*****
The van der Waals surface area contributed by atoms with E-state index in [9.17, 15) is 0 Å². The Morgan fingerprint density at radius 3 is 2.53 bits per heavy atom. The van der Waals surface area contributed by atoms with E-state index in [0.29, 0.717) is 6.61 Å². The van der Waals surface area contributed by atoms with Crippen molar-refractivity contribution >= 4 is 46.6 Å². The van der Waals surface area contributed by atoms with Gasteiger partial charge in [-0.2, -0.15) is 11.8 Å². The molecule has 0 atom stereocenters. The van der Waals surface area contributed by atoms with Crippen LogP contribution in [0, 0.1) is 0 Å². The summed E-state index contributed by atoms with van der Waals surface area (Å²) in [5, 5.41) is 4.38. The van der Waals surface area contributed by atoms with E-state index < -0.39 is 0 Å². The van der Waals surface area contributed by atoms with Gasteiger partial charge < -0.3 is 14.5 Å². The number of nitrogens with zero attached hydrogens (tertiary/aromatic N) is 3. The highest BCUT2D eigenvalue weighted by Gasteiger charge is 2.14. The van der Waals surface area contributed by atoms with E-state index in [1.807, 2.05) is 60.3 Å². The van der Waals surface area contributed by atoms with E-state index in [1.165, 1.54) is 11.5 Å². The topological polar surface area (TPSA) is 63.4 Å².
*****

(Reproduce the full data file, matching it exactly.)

The van der Waals surface area contributed by atoms with E-state index in [9.17, 15) is 0 Å². The Morgan fingerprint density at radius 3 is 2.53 bits per heavy atom. The van der Waals surface area contributed by atoms with E-state index in [0.29, 0.717) is 6.61 Å². The van der Waals surface area contributed by atoms with Crippen molar-refractivity contribution >= 4 is 46.6 Å². The van der Waals surface area contributed by atoms with Gasteiger partial charge in [-0.2, -0.15) is 11.8 Å². The molecule has 0 atom stereocenters. The van der Waals surface area contributed by atoms with Crippen LogP contribution in [0, 0.1) is 0 Å². The summed E-state index contributed by atoms with van der Waals surface area (Å²) in [5, 5.41) is 4.38. The van der Waals surface area contributed by atoms with E-state index < -0.39 is 0 Å². The van der Waals surface area contributed by atoms with Gasteiger partial charge < -0.3 is 14.5 Å². The number of nitrogens with zero attached hydrogens (tertiary/aromatic N) is 3. The highest BCUT2D eigenvalue weighted by Gasteiger charge is 2.14. The van der Waals surface area contributed by atoms with E-state index in [1.807, 2.05) is 60.3 Å². The van der Waals surface area contributed by atoms with E-state index in [1.165, 1.54) is 11.5 Å². The topological polar surface area (TPSA) is 63.4 Å².